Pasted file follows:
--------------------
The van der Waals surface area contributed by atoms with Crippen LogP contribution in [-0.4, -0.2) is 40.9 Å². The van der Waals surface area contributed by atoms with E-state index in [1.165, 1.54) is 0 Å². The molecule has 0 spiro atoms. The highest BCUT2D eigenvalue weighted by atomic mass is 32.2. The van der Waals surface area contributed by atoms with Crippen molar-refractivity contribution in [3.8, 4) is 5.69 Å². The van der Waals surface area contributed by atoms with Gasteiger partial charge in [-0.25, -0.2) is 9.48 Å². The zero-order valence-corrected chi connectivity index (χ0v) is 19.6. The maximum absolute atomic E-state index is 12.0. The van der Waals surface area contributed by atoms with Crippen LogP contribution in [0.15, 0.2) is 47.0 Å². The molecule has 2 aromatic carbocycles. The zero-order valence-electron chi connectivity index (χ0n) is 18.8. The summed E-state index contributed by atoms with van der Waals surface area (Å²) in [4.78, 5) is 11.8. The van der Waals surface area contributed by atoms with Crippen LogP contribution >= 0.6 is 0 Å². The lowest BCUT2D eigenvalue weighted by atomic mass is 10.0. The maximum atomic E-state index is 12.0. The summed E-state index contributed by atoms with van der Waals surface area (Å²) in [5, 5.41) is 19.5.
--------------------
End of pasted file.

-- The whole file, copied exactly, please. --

The van der Waals surface area contributed by atoms with Crippen LogP contribution in [-0.4, -0.2) is 40.9 Å². The van der Waals surface area contributed by atoms with E-state index in [1.165, 1.54) is 0 Å². The molecule has 0 spiro atoms. The highest BCUT2D eigenvalue weighted by atomic mass is 32.2. The van der Waals surface area contributed by atoms with Crippen molar-refractivity contribution in [3.8, 4) is 5.69 Å². The van der Waals surface area contributed by atoms with Gasteiger partial charge in [-0.25, -0.2) is 9.48 Å². The zero-order valence-corrected chi connectivity index (χ0v) is 19.6. The maximum absolute atomic E-state index is 12.0. The van der Waals surface area contributed by atoms with Crippen LogP contribution in [0.15, 0.2) is 47.0 Å². The molecule has 2 aromatic carbocycles. The zero-order valence-electron chi connectivity index (χ0n) is 18.8. The summed E-state index contributed by atoms with van der Waals surface area (Å²) in [4.78, 5) is 11.8. The van der Waals surface area contributed by atoms with Crippen LogP contribution >= 0.6 is 0 Å². The lowest BCUT2D eigenvalue weighted by atomic mass is 10.0. The maximum atomic E-state index is 12.0. The summed E-state index contributed by atoms with van der Waals surface area (Å²) in [5, 5.41) is 19.5.